<<Marc, could you expand on why this is not a just war. And when you say you could not be in the military in good conscience, do you mean you could not be in the military even if you were not required to fight Iraq?>>

Hoo-boy. As I was thinking about the best way to respond to this, I couldn't think of any other way than just to ramble on a bit. Some of this ties into my thoughts regarding governments in general, how world events relate to the elect, and a bunch of other stuff. So this is going to be a bit of a ramble, I think, and I hope it makes sense. And you know what they call the little ramble that takes place before the main ramble? The preramble (get it?).

Okay, where do I start? I'll just start where my thoughts are now, I guess. In my belief that this isn't a just war, I'm not denying that this war is quite amazing, intriguing, and riveting. I'm quite impressed with U.S. military force. And I'm not surprised that it didn't take long to decimate the Iraqi army, in spite of the predictions of the mainstream press. I'm fascinated with how it all went and is going. And I'm also not denying that there is civil good that will come from this or from any war in which oppressed people are freed.

Next is my view of George Bush. Even though Bush is a God-hater, it's much better to have Bush in power than Clinton! Bush is a straightforward kind of guy, means what he says, politically honest. The administration is much more home-school friendly than a Democratic administration would be, and it is generally an anti-abortion administration, which is good. I'm not a member of the Republican party and don't think Christians should be members of any political party, because there is affiliation with much that is evil.But I certainly hold to values that are more in line with "conservative" ideology, for the most part. But I don't see how a true Christian could be the president of the U.S. There's so much one would have to tolerate and even embrace in order to be the president. It seems that a head of a country needs to be an unregenerate person! Does that sound weird? I pray for the salvation of our leaders, as commanded in 1 Timothy 2:1-4, since God will have all kinds of men to be saved, from those in high places to the common man. But I wonder -- if God saved a president, how then could he still govern in good conscience? He has to be tolerant! A society could not be a viable one without much tolerance! I certainly would NOT want this country to be run by a person who is intolerant of every form of religion except for his version of Christianity! What a nightmare that would be! I am also NOT with the conservatives in their attempt to legislate against private consensual immorality. It's not the business of a government to make laws about private consensual behavior. The government shouldn't be outlawing homosexuality, for example, as long as it is private and consensual. Saying that homosexuality is evil is the domain of the church, not the government. Yet there are some things in which what the church says and what the government says overlap, such as saying that murder is evil, rape is evil, etc.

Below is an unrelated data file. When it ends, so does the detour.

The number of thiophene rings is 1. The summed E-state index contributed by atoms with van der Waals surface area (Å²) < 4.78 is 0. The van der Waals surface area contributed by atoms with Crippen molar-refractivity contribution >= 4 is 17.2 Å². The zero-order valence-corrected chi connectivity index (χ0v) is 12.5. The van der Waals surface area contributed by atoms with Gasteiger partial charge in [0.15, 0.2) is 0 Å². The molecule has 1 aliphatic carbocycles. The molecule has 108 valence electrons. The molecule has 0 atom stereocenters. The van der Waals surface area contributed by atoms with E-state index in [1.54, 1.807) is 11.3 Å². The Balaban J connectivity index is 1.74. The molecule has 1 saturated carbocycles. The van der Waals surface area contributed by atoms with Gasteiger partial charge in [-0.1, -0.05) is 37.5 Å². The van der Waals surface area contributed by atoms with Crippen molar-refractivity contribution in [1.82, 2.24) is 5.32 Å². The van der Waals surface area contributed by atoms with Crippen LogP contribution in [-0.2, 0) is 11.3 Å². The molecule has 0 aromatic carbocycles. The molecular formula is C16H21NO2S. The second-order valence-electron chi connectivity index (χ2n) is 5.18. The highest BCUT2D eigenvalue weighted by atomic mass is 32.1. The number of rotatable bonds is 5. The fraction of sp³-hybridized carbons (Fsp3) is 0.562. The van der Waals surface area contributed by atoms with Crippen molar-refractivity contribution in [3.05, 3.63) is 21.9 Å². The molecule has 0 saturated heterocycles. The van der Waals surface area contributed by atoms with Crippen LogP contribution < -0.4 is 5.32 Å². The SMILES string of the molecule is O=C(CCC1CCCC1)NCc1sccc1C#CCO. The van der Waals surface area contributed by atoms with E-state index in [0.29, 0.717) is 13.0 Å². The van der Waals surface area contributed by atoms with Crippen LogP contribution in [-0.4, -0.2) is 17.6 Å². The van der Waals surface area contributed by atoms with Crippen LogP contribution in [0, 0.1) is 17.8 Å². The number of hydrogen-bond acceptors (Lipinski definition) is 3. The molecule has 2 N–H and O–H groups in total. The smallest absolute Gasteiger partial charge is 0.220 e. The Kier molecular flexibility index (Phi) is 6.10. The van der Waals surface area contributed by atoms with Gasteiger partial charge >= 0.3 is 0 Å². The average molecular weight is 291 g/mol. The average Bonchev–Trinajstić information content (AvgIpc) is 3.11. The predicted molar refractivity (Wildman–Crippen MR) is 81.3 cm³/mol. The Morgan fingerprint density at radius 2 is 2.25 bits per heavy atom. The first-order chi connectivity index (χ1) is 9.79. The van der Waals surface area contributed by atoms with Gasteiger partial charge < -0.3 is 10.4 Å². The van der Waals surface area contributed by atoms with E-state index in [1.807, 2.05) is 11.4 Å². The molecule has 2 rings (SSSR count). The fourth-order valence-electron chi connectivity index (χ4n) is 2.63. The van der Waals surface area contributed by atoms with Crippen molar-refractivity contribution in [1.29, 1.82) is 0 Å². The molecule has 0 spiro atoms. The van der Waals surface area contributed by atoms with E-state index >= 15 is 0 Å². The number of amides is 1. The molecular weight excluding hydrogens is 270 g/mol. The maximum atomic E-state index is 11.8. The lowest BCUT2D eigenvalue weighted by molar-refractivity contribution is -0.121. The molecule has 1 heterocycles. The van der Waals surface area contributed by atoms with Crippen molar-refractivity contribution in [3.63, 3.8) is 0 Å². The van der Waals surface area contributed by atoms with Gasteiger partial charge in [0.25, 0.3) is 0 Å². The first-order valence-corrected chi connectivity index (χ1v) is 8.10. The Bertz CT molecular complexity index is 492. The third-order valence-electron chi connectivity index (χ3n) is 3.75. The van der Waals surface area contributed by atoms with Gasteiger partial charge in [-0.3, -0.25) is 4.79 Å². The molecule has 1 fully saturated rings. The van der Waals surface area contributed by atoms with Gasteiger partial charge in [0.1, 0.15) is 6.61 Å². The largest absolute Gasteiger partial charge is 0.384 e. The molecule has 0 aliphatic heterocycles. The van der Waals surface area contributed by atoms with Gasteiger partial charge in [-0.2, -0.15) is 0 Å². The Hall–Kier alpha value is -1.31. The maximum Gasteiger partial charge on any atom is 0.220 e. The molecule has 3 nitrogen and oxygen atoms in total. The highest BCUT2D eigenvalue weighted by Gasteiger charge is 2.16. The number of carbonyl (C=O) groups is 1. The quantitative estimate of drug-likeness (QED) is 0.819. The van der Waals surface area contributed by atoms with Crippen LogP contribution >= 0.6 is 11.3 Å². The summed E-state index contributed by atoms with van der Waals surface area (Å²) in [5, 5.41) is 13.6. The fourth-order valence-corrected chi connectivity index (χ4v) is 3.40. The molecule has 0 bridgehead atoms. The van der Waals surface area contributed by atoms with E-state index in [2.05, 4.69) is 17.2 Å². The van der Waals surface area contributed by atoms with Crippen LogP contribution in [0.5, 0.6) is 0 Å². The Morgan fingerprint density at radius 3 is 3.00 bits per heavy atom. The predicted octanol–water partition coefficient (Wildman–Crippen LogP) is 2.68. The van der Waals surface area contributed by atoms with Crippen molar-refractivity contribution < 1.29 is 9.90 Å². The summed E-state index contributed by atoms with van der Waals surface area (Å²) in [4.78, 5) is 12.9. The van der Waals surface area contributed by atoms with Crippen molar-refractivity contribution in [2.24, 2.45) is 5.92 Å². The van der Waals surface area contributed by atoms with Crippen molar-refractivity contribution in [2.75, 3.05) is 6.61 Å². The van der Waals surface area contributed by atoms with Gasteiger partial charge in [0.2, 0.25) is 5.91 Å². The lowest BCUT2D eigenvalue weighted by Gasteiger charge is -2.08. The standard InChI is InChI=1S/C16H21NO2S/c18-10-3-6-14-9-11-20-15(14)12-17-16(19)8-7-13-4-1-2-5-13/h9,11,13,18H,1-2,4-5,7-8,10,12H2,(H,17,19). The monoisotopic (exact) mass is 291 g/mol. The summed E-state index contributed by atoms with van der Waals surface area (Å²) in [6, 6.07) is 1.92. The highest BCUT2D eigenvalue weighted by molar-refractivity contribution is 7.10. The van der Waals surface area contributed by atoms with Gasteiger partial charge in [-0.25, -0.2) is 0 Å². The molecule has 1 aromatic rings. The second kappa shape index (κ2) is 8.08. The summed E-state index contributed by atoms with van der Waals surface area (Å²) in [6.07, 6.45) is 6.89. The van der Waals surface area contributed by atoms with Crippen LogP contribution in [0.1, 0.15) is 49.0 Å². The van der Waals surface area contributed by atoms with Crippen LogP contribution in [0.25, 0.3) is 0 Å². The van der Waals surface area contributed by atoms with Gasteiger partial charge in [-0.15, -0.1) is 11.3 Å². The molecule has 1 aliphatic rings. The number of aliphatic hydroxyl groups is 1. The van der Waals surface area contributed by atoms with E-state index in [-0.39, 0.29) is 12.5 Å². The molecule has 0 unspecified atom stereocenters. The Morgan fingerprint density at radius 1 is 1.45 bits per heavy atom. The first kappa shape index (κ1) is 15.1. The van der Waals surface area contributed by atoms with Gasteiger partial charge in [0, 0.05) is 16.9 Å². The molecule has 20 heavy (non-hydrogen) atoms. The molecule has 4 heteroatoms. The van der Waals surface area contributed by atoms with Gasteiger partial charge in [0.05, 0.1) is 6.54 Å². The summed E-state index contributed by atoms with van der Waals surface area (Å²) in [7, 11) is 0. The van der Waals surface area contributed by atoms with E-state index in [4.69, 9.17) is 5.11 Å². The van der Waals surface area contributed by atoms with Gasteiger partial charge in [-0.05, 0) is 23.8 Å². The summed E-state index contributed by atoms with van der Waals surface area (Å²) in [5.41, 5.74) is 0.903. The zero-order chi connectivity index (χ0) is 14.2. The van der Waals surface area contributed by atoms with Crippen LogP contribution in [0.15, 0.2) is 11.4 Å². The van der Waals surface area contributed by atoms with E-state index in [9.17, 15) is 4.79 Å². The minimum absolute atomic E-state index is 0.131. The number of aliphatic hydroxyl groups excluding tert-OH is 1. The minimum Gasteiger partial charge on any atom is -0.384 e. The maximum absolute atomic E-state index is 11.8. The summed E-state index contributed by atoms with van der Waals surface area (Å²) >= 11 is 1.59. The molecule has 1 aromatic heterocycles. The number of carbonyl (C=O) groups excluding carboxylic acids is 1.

More about government/nation. There is no such thing nowadays as a nation that is blessed by God. I hear all this stuff like "The nation needs to repent, and if it repents, then God will bless our nation." And how, pray tell, would an entire nation repent? A nation is not a person. A nation is not a church. The only time God had such a relationship with a nation is with Israel. That's all done. God will not bless the United States if the government made more laws banning immorality. God will not bless the United States if the majority of people pray during the "national day of prayer." It just doesn't work that way. God doesn't deal with nations that way. Nations are needed for an orderly society, and an orderly society is for the good of the elect.

That gets into how world events relate to the elect and reprobate. EVERYTHING that happens in the world -- the good, the bad, the wars, the famine, the plenty, etc. -- is a blessing to the elect and a curse to the reprobate. This war that is happening right now is a blessing to the elect and a curse to the reprobate. However, just because an event is a blessing to the elect does not make the event in and of itself justified. God causes wicked people do wicked things for the good of the elect.